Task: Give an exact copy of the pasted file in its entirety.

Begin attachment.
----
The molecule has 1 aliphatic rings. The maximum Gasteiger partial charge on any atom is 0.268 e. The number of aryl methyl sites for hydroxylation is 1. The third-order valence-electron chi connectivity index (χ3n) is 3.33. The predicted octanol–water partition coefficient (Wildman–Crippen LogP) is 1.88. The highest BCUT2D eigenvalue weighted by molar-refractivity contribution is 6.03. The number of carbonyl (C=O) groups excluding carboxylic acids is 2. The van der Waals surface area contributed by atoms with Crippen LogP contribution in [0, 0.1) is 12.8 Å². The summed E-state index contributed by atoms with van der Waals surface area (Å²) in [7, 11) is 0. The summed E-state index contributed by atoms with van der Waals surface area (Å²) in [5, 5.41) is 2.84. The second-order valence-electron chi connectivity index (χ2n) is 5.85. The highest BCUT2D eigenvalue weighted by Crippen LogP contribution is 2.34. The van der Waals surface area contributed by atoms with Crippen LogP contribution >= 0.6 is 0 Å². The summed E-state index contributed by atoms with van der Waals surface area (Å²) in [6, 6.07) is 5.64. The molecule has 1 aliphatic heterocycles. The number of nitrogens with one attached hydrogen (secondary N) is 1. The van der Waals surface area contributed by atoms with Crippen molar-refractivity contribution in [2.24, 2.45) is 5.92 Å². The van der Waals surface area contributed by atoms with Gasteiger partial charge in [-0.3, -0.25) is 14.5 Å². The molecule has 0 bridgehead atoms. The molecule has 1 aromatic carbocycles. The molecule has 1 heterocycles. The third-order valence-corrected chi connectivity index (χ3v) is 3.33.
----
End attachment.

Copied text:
The molecule has 1 aliphatic rings. The maximum Gasteiger partial charge on any atom is 0.268 e. The number of aryl methyl sites for hydroxylation is 1. The third-order valence-electron chi connectivity index (χ3n) is 3.33. The predicted octanol–water partition coefficient (Wildman–Crippen LogP) is 1.88. The highest BCUT2D eigenvalue weighted by molar-refractivity contribution is 6.03. The number of carbonyl (C=O) groups excluding carboxylic acids is 2. The van der Waals surface area contributed by atoms with Crippen LogP contribution in [0, 0.1) is 12.8 Å². The summed E-state index contributed by atoms with van der Waals surface area (Å²) in [7, 11) is 0. The summed E-state index contributed by atoms with van der Waals surface area (Å²) in [5, 5.41) is 2.84. The second-order valence-electron chi connectivity index (χ2n) is 5.85. The highest BCUT2D eigenvalue weighted by Crippen LogP contribution is 2.34. The van der Waals surface area contributed by atoms with Crippen LogP contribution >= 0.6 is 0 Å². The summed E-state index contributed by atoms with van der Waals surface area (Å²) in [6, 6.07) is 5.64. The molecule has 1 aliphatic heterocycles. The number of nitrogens with one attached hydrogen (secondary N) is 1. The van der Waals surface area contributed by atoms with Crippen molar-refractivity contribution in [2.24, 2.45) is 5.92 Å². The van der Waals surface area contributed by atoms with Gasteiger partial charge in [-0.3, -0.25) is 14.5 Å². The molecule has 0 bridgehead atoms. The molecule has 1 aromatic carbocycles. The molecule has 1 heterocycles. The third-order valence-corrected chi connectivity index (χ3v) is 3.33.